Gate of Flesh (1964) – Another foray into the work of the Japanese maverick Seijun Suzuki. Like him or hate him, Suzuki never bores. This is a tale about a small band of prostitutes who gang together in post-war Tokyo, and try to survive with the help of a strict code of behavior. Their closed world is disrupted by the arrival of a wild ex-soldier. The film is a comment on the societal sickness of post-war Japan, and it’s a nasty one. Some will squirm at its violent /porn depictions of savage whippings and of a cow being butchered onscreen. It’s not an easy watch, but I do recommend it.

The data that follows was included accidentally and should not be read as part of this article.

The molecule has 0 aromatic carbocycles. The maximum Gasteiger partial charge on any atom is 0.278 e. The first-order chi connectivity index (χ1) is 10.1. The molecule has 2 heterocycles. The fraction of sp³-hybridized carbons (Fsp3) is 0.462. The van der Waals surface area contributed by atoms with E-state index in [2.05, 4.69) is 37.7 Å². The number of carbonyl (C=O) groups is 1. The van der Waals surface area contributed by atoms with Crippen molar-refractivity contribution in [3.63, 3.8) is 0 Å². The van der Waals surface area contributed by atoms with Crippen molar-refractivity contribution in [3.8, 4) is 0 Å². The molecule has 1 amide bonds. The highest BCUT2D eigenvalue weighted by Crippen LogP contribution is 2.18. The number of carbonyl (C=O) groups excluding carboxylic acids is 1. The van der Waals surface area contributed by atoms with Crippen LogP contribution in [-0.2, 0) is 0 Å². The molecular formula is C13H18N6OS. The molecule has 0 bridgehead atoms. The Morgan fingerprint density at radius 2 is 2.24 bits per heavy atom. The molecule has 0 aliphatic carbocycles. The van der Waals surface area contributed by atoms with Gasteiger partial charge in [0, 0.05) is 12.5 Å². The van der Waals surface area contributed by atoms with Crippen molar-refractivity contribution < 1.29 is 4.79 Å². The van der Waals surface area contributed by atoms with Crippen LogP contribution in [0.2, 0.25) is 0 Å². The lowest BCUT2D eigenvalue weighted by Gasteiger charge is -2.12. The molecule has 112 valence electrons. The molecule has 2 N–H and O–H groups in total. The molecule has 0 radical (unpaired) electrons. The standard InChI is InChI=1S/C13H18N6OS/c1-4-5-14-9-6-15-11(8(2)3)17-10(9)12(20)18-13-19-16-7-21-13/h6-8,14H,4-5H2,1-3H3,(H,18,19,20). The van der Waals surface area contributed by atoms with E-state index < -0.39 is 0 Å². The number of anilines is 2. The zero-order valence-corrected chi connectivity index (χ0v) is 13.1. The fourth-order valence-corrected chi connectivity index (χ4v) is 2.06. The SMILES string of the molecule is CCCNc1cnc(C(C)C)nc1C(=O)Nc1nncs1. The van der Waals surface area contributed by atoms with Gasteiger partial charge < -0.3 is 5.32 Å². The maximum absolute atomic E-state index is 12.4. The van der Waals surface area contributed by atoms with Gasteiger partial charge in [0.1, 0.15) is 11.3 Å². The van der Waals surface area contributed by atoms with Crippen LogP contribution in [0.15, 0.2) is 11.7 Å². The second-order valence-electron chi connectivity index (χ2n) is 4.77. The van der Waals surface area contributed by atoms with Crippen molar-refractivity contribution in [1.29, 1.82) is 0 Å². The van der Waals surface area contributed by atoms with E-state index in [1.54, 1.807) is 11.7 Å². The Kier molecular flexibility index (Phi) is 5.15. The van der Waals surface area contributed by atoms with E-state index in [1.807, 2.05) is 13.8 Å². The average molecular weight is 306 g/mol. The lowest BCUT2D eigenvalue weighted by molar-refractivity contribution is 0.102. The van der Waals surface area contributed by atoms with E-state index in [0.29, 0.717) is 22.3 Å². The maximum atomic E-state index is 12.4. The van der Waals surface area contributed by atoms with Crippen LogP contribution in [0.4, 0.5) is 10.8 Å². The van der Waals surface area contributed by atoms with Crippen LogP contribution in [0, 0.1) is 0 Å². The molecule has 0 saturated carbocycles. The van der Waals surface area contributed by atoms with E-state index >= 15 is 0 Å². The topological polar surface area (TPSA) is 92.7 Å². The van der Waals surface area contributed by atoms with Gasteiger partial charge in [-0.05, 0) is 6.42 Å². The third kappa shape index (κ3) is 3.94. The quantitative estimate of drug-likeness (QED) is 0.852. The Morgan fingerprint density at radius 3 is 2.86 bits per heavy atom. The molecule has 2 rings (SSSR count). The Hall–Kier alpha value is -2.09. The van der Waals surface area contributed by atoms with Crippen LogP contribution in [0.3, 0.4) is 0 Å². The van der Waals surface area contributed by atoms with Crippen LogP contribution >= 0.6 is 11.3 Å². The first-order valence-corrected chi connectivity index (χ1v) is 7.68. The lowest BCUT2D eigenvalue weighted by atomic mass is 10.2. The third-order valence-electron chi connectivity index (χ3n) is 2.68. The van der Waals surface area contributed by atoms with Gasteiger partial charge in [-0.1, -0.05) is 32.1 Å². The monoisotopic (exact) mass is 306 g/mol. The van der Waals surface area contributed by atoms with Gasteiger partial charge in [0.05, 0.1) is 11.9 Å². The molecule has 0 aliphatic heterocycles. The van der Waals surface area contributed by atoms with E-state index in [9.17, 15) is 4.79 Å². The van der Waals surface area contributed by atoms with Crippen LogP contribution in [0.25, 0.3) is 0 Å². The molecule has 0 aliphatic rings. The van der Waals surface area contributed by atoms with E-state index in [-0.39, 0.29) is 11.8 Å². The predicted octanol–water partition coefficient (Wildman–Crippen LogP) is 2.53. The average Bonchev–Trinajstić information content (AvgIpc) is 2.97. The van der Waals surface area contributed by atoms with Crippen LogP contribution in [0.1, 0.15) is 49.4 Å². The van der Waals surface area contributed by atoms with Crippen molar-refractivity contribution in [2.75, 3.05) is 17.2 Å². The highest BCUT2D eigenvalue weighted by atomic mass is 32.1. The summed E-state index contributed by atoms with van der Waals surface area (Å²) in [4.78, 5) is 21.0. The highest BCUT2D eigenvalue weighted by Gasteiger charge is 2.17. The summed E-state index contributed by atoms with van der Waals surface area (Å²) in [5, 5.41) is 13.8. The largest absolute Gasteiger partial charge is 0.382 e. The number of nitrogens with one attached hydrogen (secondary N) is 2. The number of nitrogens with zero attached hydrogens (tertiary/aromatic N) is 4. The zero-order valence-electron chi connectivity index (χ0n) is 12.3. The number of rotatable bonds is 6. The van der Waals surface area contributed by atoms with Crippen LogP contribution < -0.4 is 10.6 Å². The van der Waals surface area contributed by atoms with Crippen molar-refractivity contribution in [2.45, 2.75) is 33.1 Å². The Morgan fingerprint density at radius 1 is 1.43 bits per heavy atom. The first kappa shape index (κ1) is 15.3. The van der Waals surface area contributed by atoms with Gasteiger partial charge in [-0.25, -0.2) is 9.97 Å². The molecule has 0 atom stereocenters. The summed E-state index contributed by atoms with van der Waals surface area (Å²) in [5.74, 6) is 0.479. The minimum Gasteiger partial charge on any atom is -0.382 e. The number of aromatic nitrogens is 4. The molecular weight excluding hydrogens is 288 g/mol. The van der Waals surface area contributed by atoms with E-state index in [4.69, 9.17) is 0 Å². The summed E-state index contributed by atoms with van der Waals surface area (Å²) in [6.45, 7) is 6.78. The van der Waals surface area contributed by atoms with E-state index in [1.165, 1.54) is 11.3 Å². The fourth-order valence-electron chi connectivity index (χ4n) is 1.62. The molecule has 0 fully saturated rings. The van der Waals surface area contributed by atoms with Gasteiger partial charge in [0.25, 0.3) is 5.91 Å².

Lancelot Du Lac (1974) – Robert Bresson’s version of the King Arthur saga concentrates on the love affair between Lancelot and Guinevere, and its final tragic consequences. This one is a heavy slog, even by Bresson's standards, as he spends an inordinate amount of screen time on totemic shots of feet, hands, door handles, etc. The film seems to suggest that the pride and arrogance of the two lovers leads to the destruction of the Knights of the Round Table. That’s my best guess ,anyhow.